|Re: You're right...|
Posted by WAlt on June 23, 2006 at 21:30:17:|
In Reply to: You're right... posted by seahunt on June 23, 2006 at 19:54:47:
Part of my point was 'it depends' - on the time into the dive and one's spatial relationship to the surface. Your car anology is most appropriate - a wreck at 20 MPH is a lot less damaging than one at 120 MPH, all other influences being equal. Followng this train of thouught (assuming a train isn't on the tracks and the car is at 0 MPH), a problem at 30 feet has different consequences than one at 70, 130, or 160, again, all externalities being equal. This would plot out to a 'scale of consequence' (value of c) with a risk factor of beta, a base risk factor of alpha and a factor n which represents the number of things that go wrong in a common event cycle as a factoral (or an exponential): c = a + b x n!
The base level of risk (a) is a constant and is defined as a diver's preparedness (experience, training, equipment, physiology, mental state, etc.). The beta is a value that 'depends on the dive' (site and condition factors, physical conditioning for that type of dive, preparation for the dive...add your own here). Then comes the (n) factor - the compounding influence of "things". I have a clear head and I deal with a simple problem; I'm narced and I screw up that simple problem, perhaps compounding its consequences by adding other 'oops' into the equation.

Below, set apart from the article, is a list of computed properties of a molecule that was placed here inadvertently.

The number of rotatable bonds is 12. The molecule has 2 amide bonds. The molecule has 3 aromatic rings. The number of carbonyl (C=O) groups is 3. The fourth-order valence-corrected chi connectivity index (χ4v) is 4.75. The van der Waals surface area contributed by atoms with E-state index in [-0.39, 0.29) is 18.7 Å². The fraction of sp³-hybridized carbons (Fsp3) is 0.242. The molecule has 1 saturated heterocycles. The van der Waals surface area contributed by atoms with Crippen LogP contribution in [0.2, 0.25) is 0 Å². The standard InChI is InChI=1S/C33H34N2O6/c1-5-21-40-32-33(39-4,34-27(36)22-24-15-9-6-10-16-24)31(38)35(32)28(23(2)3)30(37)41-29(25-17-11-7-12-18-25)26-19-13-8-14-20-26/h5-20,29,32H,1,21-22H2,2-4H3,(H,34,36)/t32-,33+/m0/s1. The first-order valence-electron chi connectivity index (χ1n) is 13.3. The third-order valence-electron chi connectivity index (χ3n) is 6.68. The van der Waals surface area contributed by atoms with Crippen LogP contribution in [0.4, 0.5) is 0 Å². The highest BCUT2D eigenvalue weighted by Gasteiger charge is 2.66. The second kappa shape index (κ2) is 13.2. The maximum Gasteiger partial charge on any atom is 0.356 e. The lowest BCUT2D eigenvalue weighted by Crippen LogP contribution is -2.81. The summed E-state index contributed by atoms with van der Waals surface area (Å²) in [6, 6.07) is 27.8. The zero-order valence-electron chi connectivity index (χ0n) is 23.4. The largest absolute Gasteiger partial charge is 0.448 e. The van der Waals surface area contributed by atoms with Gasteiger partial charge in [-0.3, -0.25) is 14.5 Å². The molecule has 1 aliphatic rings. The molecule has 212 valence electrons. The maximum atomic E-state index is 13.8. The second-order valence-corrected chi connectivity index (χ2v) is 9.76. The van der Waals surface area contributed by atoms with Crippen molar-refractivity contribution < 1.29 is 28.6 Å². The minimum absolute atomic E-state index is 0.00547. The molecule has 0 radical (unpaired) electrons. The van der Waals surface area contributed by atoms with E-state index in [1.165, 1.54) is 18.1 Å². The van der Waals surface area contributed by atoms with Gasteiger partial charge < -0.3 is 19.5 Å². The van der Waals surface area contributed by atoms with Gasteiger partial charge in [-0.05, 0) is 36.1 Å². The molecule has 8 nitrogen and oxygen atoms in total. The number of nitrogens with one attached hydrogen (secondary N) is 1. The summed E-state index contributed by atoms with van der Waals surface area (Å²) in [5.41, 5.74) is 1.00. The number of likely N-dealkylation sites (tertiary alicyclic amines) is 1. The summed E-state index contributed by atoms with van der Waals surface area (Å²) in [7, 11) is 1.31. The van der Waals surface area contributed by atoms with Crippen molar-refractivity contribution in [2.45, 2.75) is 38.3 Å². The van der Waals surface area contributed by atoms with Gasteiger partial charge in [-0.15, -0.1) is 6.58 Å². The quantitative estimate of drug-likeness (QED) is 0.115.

As fun as this might be, I must retire for the night. You've started a good train of thought, seahunt!
|Optional Link URL:|
|Optional Link Title:|
|Optional Image URL:|
|Post Background Color:||White Black|
|Post Area Page Width:||Normal Full|
|You must type in the
scrambled text key to
This is required to
help prevent spam bots
from flooding this BBS.